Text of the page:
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Book Reviews

The Mysterious Story of Gitano Cervantes

Vignettes of Life (and Death) Under a Broken System of Criminal Justice

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Manghan offers his research and heart to give voice to those whose stories too often go unheard.

The Mysterious Story of Gitano Cervantes by Finbar Manghan is a case study–based book that surveys deeply rooted issues in the American justice and prison system.

Manghan makes no secret of the fact that he thinks the prison and court system is broken: There are two million men and women in federal, state, and local prisons across the United States; over 150,000 in California and Texas alone. In response, he tells the stories of five men imprisoned in a Southwestern state, to which he assigns the pseudonym Swest. The lives of these individuals underscore widespread problems with the chock-full justice and prison systems, including medical mistreatment, false imprisonment, rape and violence between inmates, poor mental-health treatment, and unwillingness to properly address previous trauma.

The author’s aim is to view those issues through the experiences of these men, and let that information point to solutions. The book weaves stories using a variety of sources, including summaries of court documents and proceedings, quotes from attorneys and other legal professionals, the author’s observations of the people and situations, and correspondence, journals, and poems from the prisoners. He lets the narratives speak for themselves, not watering down their urgency with unneeded editorializing.

The title story follows Gitano Cervantes, a middle-aged Mexican immigrant who suffers because of alleged mistaken identity and less-than-thorough legal representation. The men’s lives are perplexing (hence mysterious in the title), showing complication rather than easy answers. The chapter “The Rejected Child” is particularly disconcerting as the man it describes, Ken, died before Manghan was able to unravel his story in full.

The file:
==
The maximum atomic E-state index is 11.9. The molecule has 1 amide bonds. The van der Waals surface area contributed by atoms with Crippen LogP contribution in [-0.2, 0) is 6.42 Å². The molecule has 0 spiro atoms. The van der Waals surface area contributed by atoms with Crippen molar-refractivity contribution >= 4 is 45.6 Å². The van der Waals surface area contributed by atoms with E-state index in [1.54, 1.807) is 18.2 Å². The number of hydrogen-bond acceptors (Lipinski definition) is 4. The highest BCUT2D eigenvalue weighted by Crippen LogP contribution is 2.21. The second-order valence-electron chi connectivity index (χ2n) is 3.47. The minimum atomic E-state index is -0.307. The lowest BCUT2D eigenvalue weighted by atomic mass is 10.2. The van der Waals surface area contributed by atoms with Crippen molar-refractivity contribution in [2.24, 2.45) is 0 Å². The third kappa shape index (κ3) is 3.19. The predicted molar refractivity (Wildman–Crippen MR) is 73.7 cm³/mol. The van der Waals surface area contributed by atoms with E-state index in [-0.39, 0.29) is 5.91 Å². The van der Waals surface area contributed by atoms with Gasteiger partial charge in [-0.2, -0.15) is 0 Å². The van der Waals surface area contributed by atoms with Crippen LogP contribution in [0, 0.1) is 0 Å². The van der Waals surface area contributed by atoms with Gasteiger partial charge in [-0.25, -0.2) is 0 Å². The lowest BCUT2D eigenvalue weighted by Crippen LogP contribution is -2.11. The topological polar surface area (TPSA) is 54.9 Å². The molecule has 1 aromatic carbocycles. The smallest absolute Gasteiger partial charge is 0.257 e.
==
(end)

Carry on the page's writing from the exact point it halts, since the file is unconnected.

The closing chapter “Beyond the Five Tales” is generous in length (adding headings would help make the information feel organized and easy to comprehend) and examines more about the men, as well as other cases and legislation that echo the problems covered by the case studies. After the disheartening, information-filled studies it would be refreshing to indicate solutions, but unfortunately there are no fulfilling answers to the resounding questions: “Will there be Accountability? Will we accept Full Responsibility for those whom We have decided to incarcerate?”

Manghan presents a beautiful gift—humanity—to those whose stories he tells. The men in this book aren’t portrayed as stereotypes or villains or victims; they are shown as people: complex, hurt, and mixed in their motives. The author highlights the heart of their stories as well as the key problems with the system. This well-balanced approach draws on Manghan’s compassion (he has served as a volunteer prison chaplain’s assistant) and his intelligence and research ability (he holds an MBA and a doctorate in moral theology). While his perspective and experience are inextricable from religion, the book focuses on human morality rather than specifically Christian ethics.

Manghan offers his research and heart to give voice to those whose stories too often go unheard.

Disclosure: This article is not an endorsement, but a review. The author of this book provided free copies of the book and paid a small fee to have his/her book reviewed by a professional reviewer. Foreword Reviews and Clarion Review make no guarantee that the author will receive a positive review. Foreword Magazine, Inc. is disclosing this in accordance with the Federal Trade Commission’s 16 CFR, Part 255.

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